Mindfulness approaches and art therapy, together, can offer a unique benefit apart from either offered in isolation. In mindful art therapy there is a complimentary meeting of work within a visual modality, the therapeutic relationship, and the practicing of mindfulness. The developing eight-week taught mindfulness courses described above have proven effective for treating a range of conditions, but may have some limitations, such as: what a person may require if they have material related to their past that needs further therapeutic work; if they have painful or sensitive experiences; or if traumatic memories have surfaced during their mindfulness practice. Mindful art therapy has the potential of providing a different type of framework and experience, including conditions for a safe, containing exploration of an individual’s experiences and feelings, within the therapist-client relationship, in which mindfulness is practiced. In art therapy, specifically, the individual’s visual expression is valued and mindful qualities are directly experienced through art making.

For a person to move towards increased health and wellbeing there may be a role to play for: psycho-education about mindfulness; experiential mindfulness practice; as well as, the personal growth that is possible through art therapy. Mindfulness can also be embedded in the practice of the art therapist. The mindfully-orientated art therapist can choose, based upon their client’s needs and the context in which they are working, whether or not to guide mindfulness and whether or not to include directed mindful art-making, with this decision based on the bedrock of the therapist’s  own mindfulness-practice and knowledge of mindfulness approaches. The art therapist, through the lens of mindfulness, is enabled in the processing of their own feelings and bodily sensations during the session and the client is enabled to increase their capacity for curiosity, awareness and self-compassion.

Bibliography

    • Beardall et al (2014) ‘Relational Mindfulness and Relational Movement in Training Dance/Movement Therapists. In: Rappaport, L. (2014) Mindfulness and the Arts Therapies. JKP, London.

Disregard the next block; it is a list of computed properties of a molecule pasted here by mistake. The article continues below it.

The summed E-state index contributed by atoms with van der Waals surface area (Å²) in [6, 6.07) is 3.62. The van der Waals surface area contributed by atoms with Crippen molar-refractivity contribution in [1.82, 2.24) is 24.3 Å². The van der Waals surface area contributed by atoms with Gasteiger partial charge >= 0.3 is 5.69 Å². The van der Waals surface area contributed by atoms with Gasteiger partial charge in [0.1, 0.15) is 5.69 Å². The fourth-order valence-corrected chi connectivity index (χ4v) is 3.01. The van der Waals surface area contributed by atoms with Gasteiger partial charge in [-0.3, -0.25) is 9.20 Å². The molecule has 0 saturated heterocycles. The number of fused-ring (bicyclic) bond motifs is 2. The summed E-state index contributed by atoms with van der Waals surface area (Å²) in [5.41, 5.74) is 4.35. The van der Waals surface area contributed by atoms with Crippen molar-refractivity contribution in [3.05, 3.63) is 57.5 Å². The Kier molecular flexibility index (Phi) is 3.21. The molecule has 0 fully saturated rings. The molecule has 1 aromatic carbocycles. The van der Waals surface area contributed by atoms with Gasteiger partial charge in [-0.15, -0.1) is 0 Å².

• Fritsche, J. (2014) ‘Mind-Body Awareness in Art Therapy with Chronic Pain Syndrome’. In: Rappaport, L. (2014) Mindfulness and the Arts Therapies. JKP, London.
    • Hick, S. and Bien, T. (2008) Mindfulness and the Therapuetic Relationship. Guilford Press, London.
    • Kabat-Zinn, J. (1990) Full Catastrophe Living. Piatkus, London.
    • McNiff, S. (2014) ‘The Role of Witnessing and Immersion in the Moment of Arts Therapy Experience. In: Rappaport, L. (2014) Mindfulness and the Arts Therapies. JKP, London.
    • Peterson (2014) ‘Mindfulness-Based Art Therapy: Applications for Heaaling with Cancer.’ In: Rappaport, L. (2014) Mindfulness and the Arts Therapies. JKP, London.
    • Rappaport, L. (2014) Mindfulness and the Arts Therapies. JKP, London.
    • Rappaport, L. and Kalmanowitz, D. (2014) ‘Mindfulness, Psychotherapy and the Arts Therapies’ In: Rappaport, L. (2014) Mindfulness and the Arts Therapies. JKP, London.
    • Segal, Z. Williams, M., Teasdale, J. (2002) Mindfulness-based Cognitive Therapy for Depression. Guilford Press, New York.
    • Siegal, D. (2010) The Mindful Therapist. Norton, London.
    • Smalley, S. and Winston, D. (2010) Fully Present. Da Capo, Philadelphia.
    • Williams, M. and Penman, D. (2011) Mindfulness Finding Peace in a Frantic World. Hatchette, London.
  • Article written by Nicky Roland, an art therapist who will be co-facilitating the London Art Therapy Centre‘s Art Therapy and Mindfulness Group. For more information, please see this related blog entry on the clinical meeting at the Centre which was recently facilitated by Nicky Roland and Joss James.

2017-07-21T12:37:53+00:00